Therapeutic vaccines promise a new wave of highly potent and highly specific therapeutic agents designed to work in harmony with patients’ own immune systems. Recent advances in the understanding of the human immune system and in technical capabilities have allowed vaccines to move beyond pre-emptive (prophylactic) immunization and into treatment of established diseases. In April 2010, Dendreon’s Provenge became the first ever cancer vaccine to be approved by the US Food and Drug Administration (FDA), overcoming skepticism in the investment community and paving the way for a new generation of biological therapies.
This report explains what therapeutic vaccines are, how they work, and why drug developers around the world are using this approach to address everything from allergies to literally every kind of cancer. More than 70 new proprietary technologies are named and explained, with details of licensing deals and intellectual property positions.
The newest wave of drug candidates based on these technologies can be seen in more than 130 early pipeline candidates, each based on a commercial company or research institute known to have carried out preclinical and/or Phase I trials of at least one therapeutic vaccine candidate in the past year. By way of background, later stage candidates being developed by the same companies are also discussed. In total, more than 270 therapeutic vaccine candidates are identified in this report. Finally, prospects and challenges for the future of this field are discussed, with opinions from around 20 prominent industry leaders and academic researchers.
Key features of this report
- Beginners guide’ to vaccines and the human immune system, illustrated with original full-color diagrams, to show the potential challenges and benefits of therapeutic vaccination.
- More than 70 descriptions of proprietary technologies currently in use around the world to design, produce and administer therapeutic vaccines.
- A comprehensive guide to companies around the world that are currently developing brand new therapeutic vaccines (i.e. candidates in preclinical or Phase I clinical trials).
- Details of more than 270 specific vaccine candidates, in development by around 120 different companies and research institutes.
- Expert opinions on the opportunities, challenges and future trends in the therapeutic vaccine field from around 20 industry leaders and academic researchers, over a dozen of whom were contacted directly and interviewed for this report.
Scope of this report
- Understand the basic qualities of vaccines and how these qualities translate into unique medical and commercial features for therapeutic candidates.
- Appreciate the challenges and risks of therapeutic vaccines, as well as their promise.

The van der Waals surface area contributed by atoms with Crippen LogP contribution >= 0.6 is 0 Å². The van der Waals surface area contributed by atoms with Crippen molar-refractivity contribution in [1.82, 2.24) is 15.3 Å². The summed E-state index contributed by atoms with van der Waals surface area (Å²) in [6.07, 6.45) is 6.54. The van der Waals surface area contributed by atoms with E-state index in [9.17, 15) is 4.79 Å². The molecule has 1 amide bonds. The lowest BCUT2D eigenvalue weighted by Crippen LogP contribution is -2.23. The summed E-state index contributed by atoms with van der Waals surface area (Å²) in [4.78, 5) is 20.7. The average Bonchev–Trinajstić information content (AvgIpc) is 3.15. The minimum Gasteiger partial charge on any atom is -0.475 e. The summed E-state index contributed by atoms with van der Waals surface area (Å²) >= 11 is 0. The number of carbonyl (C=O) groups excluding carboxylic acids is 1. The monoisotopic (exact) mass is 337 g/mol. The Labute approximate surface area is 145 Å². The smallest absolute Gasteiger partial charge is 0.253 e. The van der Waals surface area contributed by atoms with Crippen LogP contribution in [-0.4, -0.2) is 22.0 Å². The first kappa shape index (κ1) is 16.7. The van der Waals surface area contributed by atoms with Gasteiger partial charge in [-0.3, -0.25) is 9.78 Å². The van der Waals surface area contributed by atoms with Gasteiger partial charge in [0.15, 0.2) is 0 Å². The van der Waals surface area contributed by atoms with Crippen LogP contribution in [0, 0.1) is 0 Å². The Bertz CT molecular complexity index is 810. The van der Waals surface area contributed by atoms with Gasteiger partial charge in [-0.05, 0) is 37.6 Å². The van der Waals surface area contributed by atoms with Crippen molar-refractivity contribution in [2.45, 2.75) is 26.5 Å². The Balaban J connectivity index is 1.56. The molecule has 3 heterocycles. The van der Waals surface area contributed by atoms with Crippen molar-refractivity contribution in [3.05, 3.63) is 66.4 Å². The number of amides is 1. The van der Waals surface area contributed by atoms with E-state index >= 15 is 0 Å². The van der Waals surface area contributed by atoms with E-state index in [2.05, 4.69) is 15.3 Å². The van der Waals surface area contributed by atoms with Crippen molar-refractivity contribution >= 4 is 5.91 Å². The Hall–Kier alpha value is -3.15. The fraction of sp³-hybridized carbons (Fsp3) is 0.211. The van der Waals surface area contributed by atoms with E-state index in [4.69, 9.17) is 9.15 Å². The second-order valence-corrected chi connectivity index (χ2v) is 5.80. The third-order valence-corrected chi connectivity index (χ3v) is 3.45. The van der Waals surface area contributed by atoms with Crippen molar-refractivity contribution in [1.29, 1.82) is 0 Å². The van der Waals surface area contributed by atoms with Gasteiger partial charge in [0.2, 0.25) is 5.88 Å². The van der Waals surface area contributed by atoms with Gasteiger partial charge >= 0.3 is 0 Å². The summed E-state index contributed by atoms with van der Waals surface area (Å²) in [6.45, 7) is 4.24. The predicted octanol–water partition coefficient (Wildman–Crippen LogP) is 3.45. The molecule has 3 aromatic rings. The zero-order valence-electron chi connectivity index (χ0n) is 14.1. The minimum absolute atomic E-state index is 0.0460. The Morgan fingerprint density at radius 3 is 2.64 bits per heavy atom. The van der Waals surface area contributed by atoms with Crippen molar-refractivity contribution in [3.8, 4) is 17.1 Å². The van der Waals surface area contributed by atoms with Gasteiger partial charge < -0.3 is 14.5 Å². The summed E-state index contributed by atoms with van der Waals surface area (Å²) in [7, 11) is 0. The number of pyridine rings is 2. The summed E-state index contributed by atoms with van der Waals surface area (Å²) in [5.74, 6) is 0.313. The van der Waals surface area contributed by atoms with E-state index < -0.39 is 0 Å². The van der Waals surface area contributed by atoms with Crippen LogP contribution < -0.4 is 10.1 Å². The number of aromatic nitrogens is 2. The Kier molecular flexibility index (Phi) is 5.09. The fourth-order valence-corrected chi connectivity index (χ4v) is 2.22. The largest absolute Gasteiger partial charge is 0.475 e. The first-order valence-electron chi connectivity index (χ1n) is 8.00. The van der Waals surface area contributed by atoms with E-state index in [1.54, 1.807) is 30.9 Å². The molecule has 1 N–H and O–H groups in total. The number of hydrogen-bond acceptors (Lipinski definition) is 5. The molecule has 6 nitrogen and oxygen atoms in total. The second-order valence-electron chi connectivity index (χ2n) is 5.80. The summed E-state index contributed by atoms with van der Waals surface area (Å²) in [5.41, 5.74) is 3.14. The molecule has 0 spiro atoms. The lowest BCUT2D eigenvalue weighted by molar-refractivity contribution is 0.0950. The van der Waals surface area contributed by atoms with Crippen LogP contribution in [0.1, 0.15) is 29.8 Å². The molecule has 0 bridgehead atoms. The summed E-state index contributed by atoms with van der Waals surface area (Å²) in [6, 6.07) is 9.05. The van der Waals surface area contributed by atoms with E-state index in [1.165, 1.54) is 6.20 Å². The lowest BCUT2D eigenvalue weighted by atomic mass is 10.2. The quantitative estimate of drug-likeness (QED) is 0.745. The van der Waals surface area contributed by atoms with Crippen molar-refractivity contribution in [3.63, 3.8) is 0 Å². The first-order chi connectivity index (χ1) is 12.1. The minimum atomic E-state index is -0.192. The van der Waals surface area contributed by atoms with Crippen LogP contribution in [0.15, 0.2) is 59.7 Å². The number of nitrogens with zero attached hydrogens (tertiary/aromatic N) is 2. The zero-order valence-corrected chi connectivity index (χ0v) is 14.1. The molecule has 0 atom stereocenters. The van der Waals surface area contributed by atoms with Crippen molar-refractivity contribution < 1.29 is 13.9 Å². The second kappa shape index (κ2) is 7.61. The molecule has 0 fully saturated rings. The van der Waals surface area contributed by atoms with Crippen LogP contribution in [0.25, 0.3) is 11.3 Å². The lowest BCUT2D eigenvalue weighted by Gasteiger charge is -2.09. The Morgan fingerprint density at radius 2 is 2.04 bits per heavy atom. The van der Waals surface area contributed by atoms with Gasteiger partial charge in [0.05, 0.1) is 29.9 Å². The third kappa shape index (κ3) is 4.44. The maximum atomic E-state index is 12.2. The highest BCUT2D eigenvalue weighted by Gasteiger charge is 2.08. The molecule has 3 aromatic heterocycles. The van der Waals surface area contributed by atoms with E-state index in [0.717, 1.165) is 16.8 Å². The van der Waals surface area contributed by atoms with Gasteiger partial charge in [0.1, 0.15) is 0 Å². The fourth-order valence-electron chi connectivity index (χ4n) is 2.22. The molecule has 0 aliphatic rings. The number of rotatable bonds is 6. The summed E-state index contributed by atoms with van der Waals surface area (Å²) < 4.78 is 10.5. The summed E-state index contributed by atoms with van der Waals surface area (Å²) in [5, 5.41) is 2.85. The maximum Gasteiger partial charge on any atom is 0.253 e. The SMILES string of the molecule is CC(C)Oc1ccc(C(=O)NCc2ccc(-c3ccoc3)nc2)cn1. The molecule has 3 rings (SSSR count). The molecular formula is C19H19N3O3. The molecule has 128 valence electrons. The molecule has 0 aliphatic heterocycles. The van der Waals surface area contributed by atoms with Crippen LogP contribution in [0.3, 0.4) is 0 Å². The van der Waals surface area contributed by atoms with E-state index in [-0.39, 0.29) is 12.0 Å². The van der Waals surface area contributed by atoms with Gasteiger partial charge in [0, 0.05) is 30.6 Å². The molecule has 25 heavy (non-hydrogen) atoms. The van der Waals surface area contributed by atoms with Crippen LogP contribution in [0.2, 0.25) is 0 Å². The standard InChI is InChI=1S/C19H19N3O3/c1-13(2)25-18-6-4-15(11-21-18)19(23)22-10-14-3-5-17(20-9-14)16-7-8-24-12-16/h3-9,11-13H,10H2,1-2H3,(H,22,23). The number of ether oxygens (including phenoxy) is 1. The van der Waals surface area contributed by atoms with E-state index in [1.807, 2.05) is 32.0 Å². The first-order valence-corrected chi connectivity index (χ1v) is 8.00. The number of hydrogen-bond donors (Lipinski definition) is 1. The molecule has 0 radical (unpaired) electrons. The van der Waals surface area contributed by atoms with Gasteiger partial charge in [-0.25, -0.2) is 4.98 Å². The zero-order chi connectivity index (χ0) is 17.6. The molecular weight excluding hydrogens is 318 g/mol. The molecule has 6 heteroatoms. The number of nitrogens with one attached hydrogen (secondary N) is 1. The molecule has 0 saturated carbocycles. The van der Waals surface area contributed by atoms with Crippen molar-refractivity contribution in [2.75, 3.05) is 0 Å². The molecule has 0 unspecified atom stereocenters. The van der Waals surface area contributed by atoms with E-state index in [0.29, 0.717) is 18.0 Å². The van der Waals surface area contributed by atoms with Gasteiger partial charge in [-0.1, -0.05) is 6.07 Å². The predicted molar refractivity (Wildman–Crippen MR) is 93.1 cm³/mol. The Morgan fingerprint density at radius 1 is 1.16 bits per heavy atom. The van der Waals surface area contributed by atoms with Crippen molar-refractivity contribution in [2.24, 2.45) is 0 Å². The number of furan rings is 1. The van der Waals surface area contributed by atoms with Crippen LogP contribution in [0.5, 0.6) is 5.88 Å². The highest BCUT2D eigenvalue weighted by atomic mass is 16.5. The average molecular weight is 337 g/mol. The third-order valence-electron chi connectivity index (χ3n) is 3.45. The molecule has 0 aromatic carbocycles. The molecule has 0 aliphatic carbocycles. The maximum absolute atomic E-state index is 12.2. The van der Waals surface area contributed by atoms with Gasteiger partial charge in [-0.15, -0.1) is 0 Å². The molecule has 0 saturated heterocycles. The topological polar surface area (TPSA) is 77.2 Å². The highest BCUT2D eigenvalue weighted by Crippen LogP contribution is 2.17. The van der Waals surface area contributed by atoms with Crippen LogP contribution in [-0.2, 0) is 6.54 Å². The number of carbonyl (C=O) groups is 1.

- Assess emerging technologies for possible investment or in-licensing.
- Identify which companies are involved in this field, and what they are doing.
- Predict the kinds of drug that may reach the market over the next ten years.
- Tailor your own company’s strategies to take advantage of upcoming opportunities, such as the validation of new technologies in human patients.
Key Market Issues
- Therapeutic vaccines hold the potential to address diseases with a high unmet need for effective, i.e. markets that are currently under-penetrated.
- Much like monoclonal antibodies, the inherent specificity of vaccines may shorten drug development times and increase rates of success in preclinical and clinical trials, now that the intricacies of the human immune system are better understood.
- The recent US approval of Dendreon’s personalized cancer vaccine Provenge has established a precedent and a recognized path to regulatory approval for therapeutic vaccines.
- Newer technologies target the same basic immune system processes as Provenge, but may result in cheaper and more broadly applicable therapies.
Key findings from this report
- New technical capabilities and better understanding of the human immune system has recently allowed vaccination approaches to be applied to therapeutic settings as well as prophylaxis.
- Demand for therapeutic vaccines is high, and profits from launched drugs are expected to achieve ‘blockbuster’ levels (billions of US dollars per annum).
- Treatment of established diseases requires different immune reactions to protective (prophylactic) immunity, to overcome existing disease burdens and immuno-avoidance mechanisms, so immune responses must be ‘modulated’ rather than just stimulated.
- Many new candidates use multiple ‘antigen’ targets, or multiple variants of a single target, to address heterogeneity in both disease targets and patients’ immune systems.
- Vaccine approaches can also be used to inhibit immune responses to specific ‘antigens’, making them useful for treating allergies, autoimmune diseases and transplant rejection.
- Various vectors (carriers) and adjuvants (immunostimulators), each with their own benefits and drawbacks, are being used to enhance the delivery of vaccine antigens to target immune cells and to modulate the strength and type of immune responses that result.
Key questions answered
- What are therapeutic vaccines, and what can they do?
- Why are so many companies and research institutes working on therapeutic vaccines?
- Which companies are currently working to validate and develop the latest generation of drug candidates based on therapeutic vaccines?
- What technological and regulatory challenges face these companies in developing such candidates and bringing them to market?
- What technologies are being used to design, produce and administer these drug candidates?
- Who developed these technologies, and who is using them right now?